For those of us in Britain, a sea and a generation away from the fecklessness and slaughter of the Troubles, the Irish question remains a largely conceptual issue, shamefully underexplored during the referendum campaign and poorly understood even now. But in a way, the very fact that north and south can meet in a meaningless friendly and play out a dull 0-0 draw is its own small miracle, a measure of just how far we have come from the era of barbed wire and terrifying militarism, and just how easily it could all slip away.
You barely notice the border these days. At most of the 300 crossings between north and south, only the road signs will give away the fact that you’re switching countries. The army watchtowers that studded the hilltops of south Armagh are long gone. The long queues and military checkpoints are but a grim memory. And yet the return of a hard border isn’t some dystopian fantasy, but living history, and a history we are merely a few political twitches away from reliving.
The faultlines may be fainter these days, but two decades on from the Good Friday Agreement, only the most foolhardy would deny they still exist. Martin O’Neill, who played for Northern Ireland and now manages the Republic, can still remember being booed by his home crowd when he first played at Windsor Park, and can sympathise with the abuse received by McClean, a fellow Derry Catholic. “It’s ingrained in you,” he said ahead of this game. “I know exactly what James is going through.”
And yet O’Neill also spoke of the bonds that were forged between Protestants and Catholics in that 1980s side he played in: the likes of Sammy McIlroy and Gerry Armstrong, O’Neill and Norman Whiteside, all coming together in a common cause and qualifying for two consecutive World Cups. At Euro 2016, fans from the two Irish teams were jointly awarded the Medal of the City of Paris in recognition of their “impeccable behaviour”. Sport can divide, but it can also heal.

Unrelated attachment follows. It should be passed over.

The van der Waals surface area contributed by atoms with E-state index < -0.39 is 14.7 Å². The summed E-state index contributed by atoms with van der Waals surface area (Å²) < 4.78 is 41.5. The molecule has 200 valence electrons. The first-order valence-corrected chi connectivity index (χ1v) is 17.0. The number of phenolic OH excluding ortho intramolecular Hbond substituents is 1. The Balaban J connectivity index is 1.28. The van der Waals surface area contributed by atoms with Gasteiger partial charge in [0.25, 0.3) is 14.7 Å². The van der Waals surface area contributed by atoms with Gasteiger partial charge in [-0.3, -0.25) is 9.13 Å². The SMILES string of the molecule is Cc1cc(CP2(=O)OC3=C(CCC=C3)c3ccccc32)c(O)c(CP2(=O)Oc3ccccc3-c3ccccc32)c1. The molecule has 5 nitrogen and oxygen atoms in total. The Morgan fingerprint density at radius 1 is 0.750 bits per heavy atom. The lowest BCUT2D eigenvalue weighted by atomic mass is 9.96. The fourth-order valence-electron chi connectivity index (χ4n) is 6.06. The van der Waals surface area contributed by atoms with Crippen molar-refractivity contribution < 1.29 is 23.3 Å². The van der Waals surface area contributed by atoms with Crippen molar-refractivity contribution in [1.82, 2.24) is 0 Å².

This is the fragile peace that the lunatic right-wing fringe of the Conservative Party seem intent on disrupting. A recent report by Queen’s University Belfast and Ulster University found that the threat of dissidents capitalising on Brexit and re-establishing conflict in Northern Ireland was more real than many in Britain are prepared to admit. “Brexit was manna from heaven from our perspective,” a member of the dissident political group Saoradh told researchers. “The harder the better.”
In a way, all peace is fragile. Normal life can never be taken for granted. And this is doubly true in a place well acquainted with the infinite corruptibility of humanity, where the well of division already runs several leagues deep. As the whistle blew for full-time at the Aviva, there were a few scattered boos: not out of sectarian hatred or personal antipathy, but because it had been a bloody awful game. Some sentiments, reassuringly, do unite us all.